Oxford Brookes University finds vertical turbines more efficient

Oxford Brookes University (OBU) announced that it has found that vertical turbine design is more efficient than traditional turbines in large scale wind farms, and when set in pairs the vertical turbines increase each other’s performance by up to 15%.
 
A research team from the School of Engineering, Computing and Mathematics (ECM) at OBU led by Professor Iakovos Tzanakis conducted a study using more than 11,500 hours of computer simulation. According to OBU, it showed that wind farms can perform more efficiently by substituting the traditional propeller type Horizontal Axis Wind Turbines (HAWTs), for compact Vertical Axis Wind Turbines (VAWTs). 

VAWTs spin around an axis vertical to the ground, as opposed to the traditional propeller design (HAWTs). OBU outlined that the research found that VAWTs increase each other’s performance when arranged in grid formations.


Professor Tzanakis comments “This study evidences that the future of wind farms should be vertical. Vertical axis wind farm turbines can be designed to be much closer together, increasing their efficiency and ultimately lowering the prices of electricity. In the long run, VAWTs can help accelerate the green transition of our energy systems, so that more clean and sustainable energy comes from renewable sources.” 


Lead author of the report and Bachelor of Engineering graduate Joachim Toftegaard Hansen commented: “Modern wind farms are one of the most efficient ways to generate green energy, however, they have one major flaw: as the wind approaches the front row of turbines, turbulence will be generated downstream. The turbulence is detrimental to the performance of the subsequent rows.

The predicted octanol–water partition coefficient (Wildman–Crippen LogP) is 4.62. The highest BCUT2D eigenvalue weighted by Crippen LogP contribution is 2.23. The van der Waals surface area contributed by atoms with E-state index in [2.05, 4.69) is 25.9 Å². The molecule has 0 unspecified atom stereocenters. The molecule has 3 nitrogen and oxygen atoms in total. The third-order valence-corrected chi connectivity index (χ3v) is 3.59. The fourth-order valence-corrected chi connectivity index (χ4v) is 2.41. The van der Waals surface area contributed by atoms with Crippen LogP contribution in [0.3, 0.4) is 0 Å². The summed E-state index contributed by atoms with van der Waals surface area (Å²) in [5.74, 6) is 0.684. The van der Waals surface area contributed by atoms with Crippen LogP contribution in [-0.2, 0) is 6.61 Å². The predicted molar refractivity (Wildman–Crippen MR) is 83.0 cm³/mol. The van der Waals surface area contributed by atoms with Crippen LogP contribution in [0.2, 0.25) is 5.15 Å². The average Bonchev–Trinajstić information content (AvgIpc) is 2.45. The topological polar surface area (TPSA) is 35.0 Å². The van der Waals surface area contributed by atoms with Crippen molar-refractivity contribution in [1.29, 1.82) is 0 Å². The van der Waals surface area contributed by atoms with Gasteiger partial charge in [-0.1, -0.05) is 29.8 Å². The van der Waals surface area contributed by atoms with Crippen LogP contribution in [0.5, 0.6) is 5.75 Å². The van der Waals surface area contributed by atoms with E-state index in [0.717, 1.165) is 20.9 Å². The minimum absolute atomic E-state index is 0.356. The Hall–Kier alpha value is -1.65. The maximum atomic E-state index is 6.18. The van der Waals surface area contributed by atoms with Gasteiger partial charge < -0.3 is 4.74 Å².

“In other words, the front row will convert about half the kinetic energy of the wind into electricity, whereas for the back row, that number is down to 25-30%. Each turbine costs more than £2 million/MW. As an engineer, it naturally occurred to me that there must be a more cost-effective way.”


The study analysed many aspects of wind turbine performance, with regards to array angle, direction of rotation, turbine spacing, and number of rotors. It is also investigated whether the performance improvements hold true for three VAWT turbines set in a series.


Dr Mahak co-author of the article and Senior Lecturer in ECM comments: “The importance of using computational methods in understanding flow physics can’t be underestimated. These types of design and enhancement studies are a fraction of the cost compared to the huge experimental test facilities. This is particularly important at the initial design phase and is extremely useful for the industries trying to achieve maximum design efficiency and power output.”


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